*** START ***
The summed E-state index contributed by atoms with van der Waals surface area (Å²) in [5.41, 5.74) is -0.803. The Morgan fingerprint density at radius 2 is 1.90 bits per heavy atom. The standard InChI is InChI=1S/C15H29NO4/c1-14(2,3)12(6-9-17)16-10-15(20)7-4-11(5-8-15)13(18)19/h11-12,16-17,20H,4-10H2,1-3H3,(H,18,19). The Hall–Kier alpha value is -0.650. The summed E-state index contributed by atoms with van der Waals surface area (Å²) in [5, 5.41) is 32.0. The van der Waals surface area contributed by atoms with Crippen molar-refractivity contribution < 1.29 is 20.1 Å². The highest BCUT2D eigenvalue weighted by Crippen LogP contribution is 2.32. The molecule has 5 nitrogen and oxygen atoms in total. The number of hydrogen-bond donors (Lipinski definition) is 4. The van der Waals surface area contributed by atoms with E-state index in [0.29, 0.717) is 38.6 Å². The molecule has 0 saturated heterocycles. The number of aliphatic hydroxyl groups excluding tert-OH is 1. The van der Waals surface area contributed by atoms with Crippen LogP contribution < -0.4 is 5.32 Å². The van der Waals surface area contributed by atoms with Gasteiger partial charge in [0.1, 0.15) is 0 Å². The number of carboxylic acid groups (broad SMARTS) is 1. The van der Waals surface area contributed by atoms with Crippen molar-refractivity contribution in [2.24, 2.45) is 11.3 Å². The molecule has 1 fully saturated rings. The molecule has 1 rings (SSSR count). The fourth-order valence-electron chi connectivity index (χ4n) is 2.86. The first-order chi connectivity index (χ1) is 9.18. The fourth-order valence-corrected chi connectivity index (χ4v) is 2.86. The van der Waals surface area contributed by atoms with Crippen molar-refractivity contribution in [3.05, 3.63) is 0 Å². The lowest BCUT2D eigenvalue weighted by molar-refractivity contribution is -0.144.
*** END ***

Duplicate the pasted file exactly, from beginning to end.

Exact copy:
The summed E-state index contributed by atoms with van der Waals surface area (Å²) in [5.41, 5.74) is -0.803. The Morgan fingerprint density at radius 2 is 1.90 bits per heavy atom. The standard InChI is InChI=1S/C15H29NO4/c1-14(2,3)12(6-9-17)16-10-15(20)7-4-11(5-8-15)13(18)19/h11-12,16-17,20H,4-10H2,1-3H3,(H,18,19). The Hall–Kier alpha value is -0.650. The summed E-state index contributed by atoms with van der Waals surface area (Å²) in [5, 5.41) is 32.0. The van der Waals surface area contributed by atoms with Crippen molar-refractivity contribution < 1.29 is 20.1 Å². The highest BCUT2D eigenvalue weighted by Crippen LogP contribution is 2.32. The molecule has 5 nitrogen and oxygen atoms in total. The number of hydrogen-bond donors (Lipinski definition) is 4. The van der Waals surface area contributed by atoms with E-state index in [0.29, 0.717) is 38.6 Å². The molecule has 0 saturated heterocycles. The number of aliphatic hydroxyl groups excluding tert-OH is 1. The van der Waals surface area contributed by atoms with Crippen LogP contribution < -0.4 is 5.32 Å². The van der Waals surface area contributed by atoms with Gasteiger partial charge in [0.1, 0.15) is 0 Å². The number of carboxylic acid groups (broad SMARTS) is 1. The van der Waals surface area contributed by atoms with Crippen molar-refractivity contribution in [2.24, 2.45) is 11.3 Å². The molecule has 1 fully saturated rings. The molecule has 1 rings (SSSR count). The fourth-order valence-electron chi connectivity index (χ4n) is 2.86. The first-order chi connectivity index (χ1) is 9.18. The fourth-order valence-corrected chi connectivity index (χ4v) is 2.86. The van der Waals surface area contributed by atoms with Crippen molar-refractivity contribution in [3.05, 3.63) is 0 Å². The lowest BCUT2D eigenvalue weighted by molar-refractivity contribution is -0.144.